Purple daisies:Yellow agoserisOrange agoseris (not to be confused with the dreaded orange hawkweed!)And a few clumps of the common red paintbrush.Here is a very peculiar thistle.  I have seen it on and off in different places – but never the same place twice.  I have never noticed it on this trail before.The blossoms are all buried among the crowning leaves.Yesterday morning the Bella Coola Valley had a haze of smoke.  They were back-burning in the Precipice fire. While my van was getting fixed, I picked my winter’s supply of blueberries from a nearby U-pick farm.That afternoon I began the three-hour drive home.

I was somewhat disconcerted to see a flashing highway sign at the bottom of the Bella Coola Hill.  Had the back-burn got out of control and the highway been closed?  But no.  It was to tell everyone that the highway 20 was open.  I actually met another tourist coming down the Hill!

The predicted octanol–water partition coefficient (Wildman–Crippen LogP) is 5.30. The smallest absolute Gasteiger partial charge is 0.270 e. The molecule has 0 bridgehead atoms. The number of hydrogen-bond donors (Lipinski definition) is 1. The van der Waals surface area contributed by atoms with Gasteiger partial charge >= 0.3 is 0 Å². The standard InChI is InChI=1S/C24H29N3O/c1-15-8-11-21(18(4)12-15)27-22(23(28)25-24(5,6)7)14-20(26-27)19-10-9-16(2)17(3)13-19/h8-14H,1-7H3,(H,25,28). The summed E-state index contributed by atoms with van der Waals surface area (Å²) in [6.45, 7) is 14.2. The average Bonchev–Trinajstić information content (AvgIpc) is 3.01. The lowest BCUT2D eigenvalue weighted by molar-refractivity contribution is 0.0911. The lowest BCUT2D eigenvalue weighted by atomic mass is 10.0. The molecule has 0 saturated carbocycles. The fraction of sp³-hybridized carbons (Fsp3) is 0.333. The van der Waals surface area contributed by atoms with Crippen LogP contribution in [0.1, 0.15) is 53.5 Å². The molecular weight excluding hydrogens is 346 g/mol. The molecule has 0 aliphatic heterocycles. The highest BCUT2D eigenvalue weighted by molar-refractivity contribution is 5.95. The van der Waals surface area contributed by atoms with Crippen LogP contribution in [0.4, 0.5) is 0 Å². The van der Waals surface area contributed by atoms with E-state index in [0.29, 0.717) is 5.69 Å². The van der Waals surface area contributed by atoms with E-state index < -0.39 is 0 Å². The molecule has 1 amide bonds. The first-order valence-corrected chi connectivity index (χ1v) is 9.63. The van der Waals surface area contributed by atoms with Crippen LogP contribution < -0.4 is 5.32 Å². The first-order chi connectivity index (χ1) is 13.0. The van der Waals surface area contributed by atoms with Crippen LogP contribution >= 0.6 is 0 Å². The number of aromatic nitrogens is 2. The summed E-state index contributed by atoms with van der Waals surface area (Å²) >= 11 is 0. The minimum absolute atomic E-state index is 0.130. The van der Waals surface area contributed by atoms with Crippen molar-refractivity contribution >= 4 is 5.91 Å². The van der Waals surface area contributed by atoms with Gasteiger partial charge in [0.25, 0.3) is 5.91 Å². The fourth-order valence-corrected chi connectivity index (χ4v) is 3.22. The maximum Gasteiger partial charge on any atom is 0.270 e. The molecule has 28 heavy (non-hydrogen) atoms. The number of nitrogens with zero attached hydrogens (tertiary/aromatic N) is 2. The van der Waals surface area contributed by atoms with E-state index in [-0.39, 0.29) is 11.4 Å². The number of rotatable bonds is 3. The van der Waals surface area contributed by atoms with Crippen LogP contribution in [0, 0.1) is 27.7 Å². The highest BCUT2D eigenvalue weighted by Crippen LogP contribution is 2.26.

When I got to the top, though, I could see a slab of smoke lying across the Chilcotin.I wondered if it was from the Precipice fire, but when I drove by that area was clear, and with mounting dread I realized it must be from the Kleena Kleena Fire.  I hoped it was not something new, but back-burning.  The forecast for the next week is for very light winds from the South East – perfect for firefighting, but not so perfect for me.  Check out the map above to see the path of the smoke.  Here is my view.I daren’t leave home, though.  Temperatures are supposed to be in the 30s C (that is 80 – 90 degrees F).  Heat is very dangerous at the best of times in the fire season and with a large fire only 5 km away I need to know what’s happening.  Loading all my evacuation stuff is such a pain I don’t want to do it unless I have to (although it is all ready, still, in boxes on the floor.)  And if the garden is not watered, it will die.

Here is this morning’s sunrise.